So, while all the kinks still need to be worked out, it is clear that CTV is emerging as critical to the media spending mix. There is some good coming from this, however, as GRP targeting has evolved more than a bit with the rise of CTV.  As opportunities emerge to shift advertising dollars to CTV, there are several things to consider:

  1. Targeting. Fragmentation is a big challenge when measuring CTV advertising performance. There are more options on the market, such as original equipment manufacturers (OEMs), which have their own IDs, to ad-based video on demand. Since each device creates its own identifiers, it can be challenging to analyze data that effectively targets audiences. Some solutions include using first-party data, looking at the consumer’s past purchasing decisions and demographics. Yahoo predicts that in two years, more than 75% of ad impressions will have no advertising ID. In response, Yahoo recently unveiled Next-Gen Solutions, a zero-ID product. Users who log in can be tracked on web properties owned by the company, such as Yahoo Fantasy Sports and TechCrunch. Platforms like Amazon can look at screens being viewed or interactions with Alexa.
    Automatic content recognition (ACR) data, which is collected using the tech built into smart TVs, can help measure the reach and audience quality of an ad campaign. The ACR data can also provide gateway platforms (app stores, device/UI, operating systems) with household ad exposure data. This gives advertisers a chance to hit households with CTV ads that they may not have viewed on broadcast TV. While there are some limitations – such as scaling being a challenge because each ACR company only covers a fraction of U.S. households – it still offers advantages such as being able to see linear and OTT viewing.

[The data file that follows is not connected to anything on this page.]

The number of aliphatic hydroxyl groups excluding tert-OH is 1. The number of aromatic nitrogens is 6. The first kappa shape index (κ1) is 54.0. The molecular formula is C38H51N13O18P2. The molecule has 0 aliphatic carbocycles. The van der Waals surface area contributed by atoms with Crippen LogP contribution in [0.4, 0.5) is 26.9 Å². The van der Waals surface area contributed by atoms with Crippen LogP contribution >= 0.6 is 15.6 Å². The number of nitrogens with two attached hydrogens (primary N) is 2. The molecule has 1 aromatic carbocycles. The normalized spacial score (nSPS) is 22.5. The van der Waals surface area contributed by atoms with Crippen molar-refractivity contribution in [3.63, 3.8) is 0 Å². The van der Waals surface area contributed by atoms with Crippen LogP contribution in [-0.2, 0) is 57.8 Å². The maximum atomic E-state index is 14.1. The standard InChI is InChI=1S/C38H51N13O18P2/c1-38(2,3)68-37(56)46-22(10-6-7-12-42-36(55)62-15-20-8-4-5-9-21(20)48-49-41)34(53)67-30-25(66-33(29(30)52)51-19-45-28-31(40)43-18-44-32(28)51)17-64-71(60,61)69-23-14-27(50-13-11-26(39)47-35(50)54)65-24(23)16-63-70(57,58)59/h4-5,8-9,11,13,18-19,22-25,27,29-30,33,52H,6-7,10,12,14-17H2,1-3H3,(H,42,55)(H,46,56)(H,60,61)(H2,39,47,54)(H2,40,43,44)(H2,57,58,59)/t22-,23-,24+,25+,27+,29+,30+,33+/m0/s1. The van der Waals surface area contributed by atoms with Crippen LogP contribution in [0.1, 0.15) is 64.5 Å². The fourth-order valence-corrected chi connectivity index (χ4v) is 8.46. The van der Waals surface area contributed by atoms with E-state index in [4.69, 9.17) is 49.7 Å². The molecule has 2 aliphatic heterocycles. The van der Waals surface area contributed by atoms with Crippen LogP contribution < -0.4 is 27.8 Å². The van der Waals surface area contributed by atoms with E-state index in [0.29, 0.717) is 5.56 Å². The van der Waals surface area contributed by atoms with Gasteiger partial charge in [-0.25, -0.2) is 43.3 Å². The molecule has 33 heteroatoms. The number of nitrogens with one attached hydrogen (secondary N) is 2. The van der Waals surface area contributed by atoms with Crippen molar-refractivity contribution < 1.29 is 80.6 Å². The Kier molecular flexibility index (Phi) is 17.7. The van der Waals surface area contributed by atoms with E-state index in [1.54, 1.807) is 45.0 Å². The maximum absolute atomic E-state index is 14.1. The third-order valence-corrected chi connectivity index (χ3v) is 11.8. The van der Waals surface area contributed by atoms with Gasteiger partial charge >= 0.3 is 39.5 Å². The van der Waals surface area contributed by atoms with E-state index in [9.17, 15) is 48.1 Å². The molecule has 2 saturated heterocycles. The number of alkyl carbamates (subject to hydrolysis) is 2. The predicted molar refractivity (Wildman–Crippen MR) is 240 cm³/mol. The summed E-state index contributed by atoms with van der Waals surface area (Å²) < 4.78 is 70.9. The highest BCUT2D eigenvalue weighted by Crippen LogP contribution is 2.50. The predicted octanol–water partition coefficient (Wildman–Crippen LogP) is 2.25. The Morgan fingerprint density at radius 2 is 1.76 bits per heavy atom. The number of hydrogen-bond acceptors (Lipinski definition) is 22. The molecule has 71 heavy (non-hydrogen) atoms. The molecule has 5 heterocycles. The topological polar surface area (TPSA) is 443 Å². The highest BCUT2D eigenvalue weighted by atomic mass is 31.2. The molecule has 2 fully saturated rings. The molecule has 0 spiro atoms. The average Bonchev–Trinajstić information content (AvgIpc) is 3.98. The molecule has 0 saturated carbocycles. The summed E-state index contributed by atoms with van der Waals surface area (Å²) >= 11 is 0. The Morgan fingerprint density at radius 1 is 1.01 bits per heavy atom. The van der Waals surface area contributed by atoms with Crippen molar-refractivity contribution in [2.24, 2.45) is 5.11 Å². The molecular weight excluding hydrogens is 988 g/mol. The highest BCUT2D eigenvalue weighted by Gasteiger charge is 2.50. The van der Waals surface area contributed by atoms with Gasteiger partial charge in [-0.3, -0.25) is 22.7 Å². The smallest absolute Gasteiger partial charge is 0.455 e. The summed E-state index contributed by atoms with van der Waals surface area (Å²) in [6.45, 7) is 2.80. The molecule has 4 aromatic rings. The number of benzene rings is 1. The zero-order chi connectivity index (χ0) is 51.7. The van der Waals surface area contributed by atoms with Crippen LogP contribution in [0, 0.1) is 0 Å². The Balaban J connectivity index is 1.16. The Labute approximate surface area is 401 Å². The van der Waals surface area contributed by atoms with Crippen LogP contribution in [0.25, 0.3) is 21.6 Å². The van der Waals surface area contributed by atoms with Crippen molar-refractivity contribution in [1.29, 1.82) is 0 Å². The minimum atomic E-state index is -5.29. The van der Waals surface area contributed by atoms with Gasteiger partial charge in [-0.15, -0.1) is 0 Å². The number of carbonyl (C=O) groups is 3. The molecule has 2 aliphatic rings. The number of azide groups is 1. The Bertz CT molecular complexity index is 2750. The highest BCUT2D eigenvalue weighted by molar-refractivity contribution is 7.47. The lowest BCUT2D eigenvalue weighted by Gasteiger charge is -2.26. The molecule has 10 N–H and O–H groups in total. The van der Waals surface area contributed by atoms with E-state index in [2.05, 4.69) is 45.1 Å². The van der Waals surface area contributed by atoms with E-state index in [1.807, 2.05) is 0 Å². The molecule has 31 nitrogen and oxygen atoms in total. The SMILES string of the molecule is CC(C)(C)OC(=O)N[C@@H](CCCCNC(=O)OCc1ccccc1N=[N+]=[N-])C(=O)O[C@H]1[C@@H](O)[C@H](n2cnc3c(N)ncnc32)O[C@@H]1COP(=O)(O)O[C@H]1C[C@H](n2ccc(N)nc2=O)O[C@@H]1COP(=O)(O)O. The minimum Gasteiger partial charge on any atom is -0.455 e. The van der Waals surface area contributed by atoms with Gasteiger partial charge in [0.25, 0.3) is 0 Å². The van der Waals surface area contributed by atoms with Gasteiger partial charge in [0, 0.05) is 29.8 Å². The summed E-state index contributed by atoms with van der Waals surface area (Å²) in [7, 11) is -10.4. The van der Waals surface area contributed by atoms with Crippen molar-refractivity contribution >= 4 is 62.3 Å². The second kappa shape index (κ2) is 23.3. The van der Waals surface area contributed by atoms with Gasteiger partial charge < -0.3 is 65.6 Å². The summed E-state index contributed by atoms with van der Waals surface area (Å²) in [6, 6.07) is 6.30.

Video data platform Iris.TV plans to work with The Entertainment Identifier Register Association (EIDR). The aim: to better identify and monetize content by joining Iris.TV video level data with EIDR’s metadata. This will enable Iris.TV to give media buyers better data for contextual targeting and help advertisers to see the content where the ads appeared.